Exploring the duality between skip lists and binary search trees
TLDR
It is shown that the skip list can be interpreted as a type of randomly-balanced BST whose simplicity and elegance is arguably on par with that of today's most popular BST balancing mechanisms.
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References

SHOWING 1-10 OF 36 REFERENCES
Concurrent maintenance of skip lists
TLDR
This paper describes a new approach to providing efficient concurrent access to a dynamic search structure by describing methods for performing concurrent access and updates using skip lists, and formally proves the correctness of those methods.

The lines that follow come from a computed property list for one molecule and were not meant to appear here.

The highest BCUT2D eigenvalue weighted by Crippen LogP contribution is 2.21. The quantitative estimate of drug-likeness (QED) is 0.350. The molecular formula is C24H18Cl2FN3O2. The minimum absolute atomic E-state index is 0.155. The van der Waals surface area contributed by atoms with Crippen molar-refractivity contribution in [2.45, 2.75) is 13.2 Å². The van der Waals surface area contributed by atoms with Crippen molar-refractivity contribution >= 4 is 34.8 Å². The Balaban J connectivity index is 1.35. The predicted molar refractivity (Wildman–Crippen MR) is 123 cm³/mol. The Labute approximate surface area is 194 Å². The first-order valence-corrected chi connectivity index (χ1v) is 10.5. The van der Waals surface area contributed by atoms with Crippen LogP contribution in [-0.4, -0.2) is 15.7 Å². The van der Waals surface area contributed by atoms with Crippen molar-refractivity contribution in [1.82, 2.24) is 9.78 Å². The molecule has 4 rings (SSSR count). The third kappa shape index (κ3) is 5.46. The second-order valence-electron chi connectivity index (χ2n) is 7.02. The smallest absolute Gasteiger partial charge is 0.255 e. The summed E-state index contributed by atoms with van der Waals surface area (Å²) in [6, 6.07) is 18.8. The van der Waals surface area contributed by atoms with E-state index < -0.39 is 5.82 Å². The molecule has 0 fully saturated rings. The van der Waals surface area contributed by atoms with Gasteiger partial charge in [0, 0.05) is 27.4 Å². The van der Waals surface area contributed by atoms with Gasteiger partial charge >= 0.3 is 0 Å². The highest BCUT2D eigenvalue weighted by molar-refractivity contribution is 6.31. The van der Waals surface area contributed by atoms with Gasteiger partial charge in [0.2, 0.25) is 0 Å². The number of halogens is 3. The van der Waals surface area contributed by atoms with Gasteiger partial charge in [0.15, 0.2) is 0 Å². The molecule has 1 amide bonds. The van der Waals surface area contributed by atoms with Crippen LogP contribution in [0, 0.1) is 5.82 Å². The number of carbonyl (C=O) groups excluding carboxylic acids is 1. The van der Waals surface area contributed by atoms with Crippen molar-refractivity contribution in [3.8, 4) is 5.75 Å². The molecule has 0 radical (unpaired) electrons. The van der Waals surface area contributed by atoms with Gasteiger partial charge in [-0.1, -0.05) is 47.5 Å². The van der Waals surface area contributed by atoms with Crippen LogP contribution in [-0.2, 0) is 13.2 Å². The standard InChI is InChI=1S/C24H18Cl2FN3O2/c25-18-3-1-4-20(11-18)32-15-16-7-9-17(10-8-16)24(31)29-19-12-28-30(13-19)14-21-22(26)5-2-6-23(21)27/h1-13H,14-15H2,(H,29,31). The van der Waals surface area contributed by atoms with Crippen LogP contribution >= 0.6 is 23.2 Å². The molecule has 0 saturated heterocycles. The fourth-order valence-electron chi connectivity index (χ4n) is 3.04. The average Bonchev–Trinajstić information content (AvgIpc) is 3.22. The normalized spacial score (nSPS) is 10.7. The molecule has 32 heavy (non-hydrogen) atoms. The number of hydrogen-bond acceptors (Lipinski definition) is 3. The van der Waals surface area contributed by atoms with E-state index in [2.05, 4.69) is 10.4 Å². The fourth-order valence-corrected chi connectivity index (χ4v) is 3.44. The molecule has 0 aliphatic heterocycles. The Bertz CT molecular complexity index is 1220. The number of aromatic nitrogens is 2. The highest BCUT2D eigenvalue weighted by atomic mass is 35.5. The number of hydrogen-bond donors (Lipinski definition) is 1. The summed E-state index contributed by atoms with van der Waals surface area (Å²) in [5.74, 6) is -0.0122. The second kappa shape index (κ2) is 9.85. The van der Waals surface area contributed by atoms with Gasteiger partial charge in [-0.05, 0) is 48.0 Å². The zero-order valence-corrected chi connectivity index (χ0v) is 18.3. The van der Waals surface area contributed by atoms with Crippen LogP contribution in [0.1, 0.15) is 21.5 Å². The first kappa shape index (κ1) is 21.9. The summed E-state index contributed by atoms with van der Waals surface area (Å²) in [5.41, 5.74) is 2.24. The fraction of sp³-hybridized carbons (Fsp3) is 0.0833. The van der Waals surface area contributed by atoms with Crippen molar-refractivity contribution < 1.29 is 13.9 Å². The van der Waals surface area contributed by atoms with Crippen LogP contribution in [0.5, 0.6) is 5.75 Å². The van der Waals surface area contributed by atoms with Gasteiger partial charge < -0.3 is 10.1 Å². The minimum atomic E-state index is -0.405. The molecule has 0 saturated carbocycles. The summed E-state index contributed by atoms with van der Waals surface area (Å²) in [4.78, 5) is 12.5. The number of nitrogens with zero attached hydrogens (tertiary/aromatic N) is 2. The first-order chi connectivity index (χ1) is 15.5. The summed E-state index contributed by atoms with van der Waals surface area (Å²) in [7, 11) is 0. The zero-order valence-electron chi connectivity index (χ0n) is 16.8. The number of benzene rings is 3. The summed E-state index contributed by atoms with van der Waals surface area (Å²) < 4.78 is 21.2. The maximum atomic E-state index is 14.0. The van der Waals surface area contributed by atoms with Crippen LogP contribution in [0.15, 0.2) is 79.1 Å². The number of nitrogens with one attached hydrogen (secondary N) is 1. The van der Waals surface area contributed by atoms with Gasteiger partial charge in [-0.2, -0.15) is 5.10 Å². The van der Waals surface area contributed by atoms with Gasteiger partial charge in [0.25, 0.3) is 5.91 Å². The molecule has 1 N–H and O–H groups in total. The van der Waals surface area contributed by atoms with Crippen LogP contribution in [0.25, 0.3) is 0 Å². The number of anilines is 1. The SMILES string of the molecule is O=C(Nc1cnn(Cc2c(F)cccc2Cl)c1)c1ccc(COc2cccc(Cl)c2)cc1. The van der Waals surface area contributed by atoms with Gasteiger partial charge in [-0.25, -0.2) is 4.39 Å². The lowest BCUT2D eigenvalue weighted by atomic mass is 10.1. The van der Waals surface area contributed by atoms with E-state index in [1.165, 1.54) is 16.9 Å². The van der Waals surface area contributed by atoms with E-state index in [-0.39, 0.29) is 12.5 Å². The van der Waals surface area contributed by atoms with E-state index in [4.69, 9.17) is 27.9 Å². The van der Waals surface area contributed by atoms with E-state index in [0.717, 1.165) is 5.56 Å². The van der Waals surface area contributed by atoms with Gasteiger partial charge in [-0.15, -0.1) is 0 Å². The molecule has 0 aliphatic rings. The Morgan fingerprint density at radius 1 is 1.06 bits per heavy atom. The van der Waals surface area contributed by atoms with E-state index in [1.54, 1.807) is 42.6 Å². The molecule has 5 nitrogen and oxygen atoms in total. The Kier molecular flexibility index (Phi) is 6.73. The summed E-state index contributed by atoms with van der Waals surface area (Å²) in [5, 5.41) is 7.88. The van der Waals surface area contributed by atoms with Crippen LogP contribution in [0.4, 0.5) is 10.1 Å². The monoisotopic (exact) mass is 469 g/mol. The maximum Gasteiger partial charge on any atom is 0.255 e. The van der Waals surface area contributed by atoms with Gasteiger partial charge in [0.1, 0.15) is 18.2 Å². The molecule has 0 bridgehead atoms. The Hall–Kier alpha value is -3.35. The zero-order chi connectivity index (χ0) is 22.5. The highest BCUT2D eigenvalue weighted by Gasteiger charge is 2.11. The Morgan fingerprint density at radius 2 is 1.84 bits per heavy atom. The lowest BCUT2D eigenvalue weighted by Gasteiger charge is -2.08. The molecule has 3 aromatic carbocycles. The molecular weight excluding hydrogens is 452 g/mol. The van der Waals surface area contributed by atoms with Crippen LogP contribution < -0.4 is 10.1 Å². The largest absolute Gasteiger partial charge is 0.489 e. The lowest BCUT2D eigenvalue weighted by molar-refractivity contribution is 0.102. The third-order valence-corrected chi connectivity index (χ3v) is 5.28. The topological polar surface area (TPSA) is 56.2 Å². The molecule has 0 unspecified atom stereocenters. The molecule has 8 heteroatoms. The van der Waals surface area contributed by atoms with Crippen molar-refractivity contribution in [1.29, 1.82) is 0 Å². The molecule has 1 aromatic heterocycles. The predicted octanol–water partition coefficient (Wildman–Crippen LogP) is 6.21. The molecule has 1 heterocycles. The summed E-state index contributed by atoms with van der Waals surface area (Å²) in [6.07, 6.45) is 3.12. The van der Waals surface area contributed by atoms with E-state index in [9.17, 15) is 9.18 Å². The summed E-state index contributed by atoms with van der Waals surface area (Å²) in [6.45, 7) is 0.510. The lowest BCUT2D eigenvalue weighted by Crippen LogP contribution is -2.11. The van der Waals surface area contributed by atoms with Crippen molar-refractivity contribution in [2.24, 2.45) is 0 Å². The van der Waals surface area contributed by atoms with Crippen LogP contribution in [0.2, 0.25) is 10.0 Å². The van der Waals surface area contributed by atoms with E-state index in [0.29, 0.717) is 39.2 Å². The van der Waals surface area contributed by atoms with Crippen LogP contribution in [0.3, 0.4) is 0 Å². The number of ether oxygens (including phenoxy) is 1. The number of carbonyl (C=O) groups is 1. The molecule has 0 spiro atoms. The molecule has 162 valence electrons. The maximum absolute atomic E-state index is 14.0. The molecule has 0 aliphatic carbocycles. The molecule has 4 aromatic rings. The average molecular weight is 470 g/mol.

A skip list cookbook
TLDR
This paper describes and analyzes algorithms to use search fingers, merge, split and concatenate skip lists, and implement linear list operations using skip lists.
Analysis of the Expected Search Cost in Skip Lists
TLDR
The exact value of the expected search cost is derived (in terms of previously studied functions) as well as an asymptotic expression for it, which suggests that Pugh's upper bound is fairly tight for the interesting cases.
Sorting and Searching
The first revision of this third volume is a survey of classical computer techniques for sorting and searching. It extends the treatment of data structures in Volume 1 to consider both large and
Randomized search trees
  • R. Seidel, C. Aragon
  • Computer Science
    30th Annual Symposium on Foundations of Computer Science
  • 1989
TLDR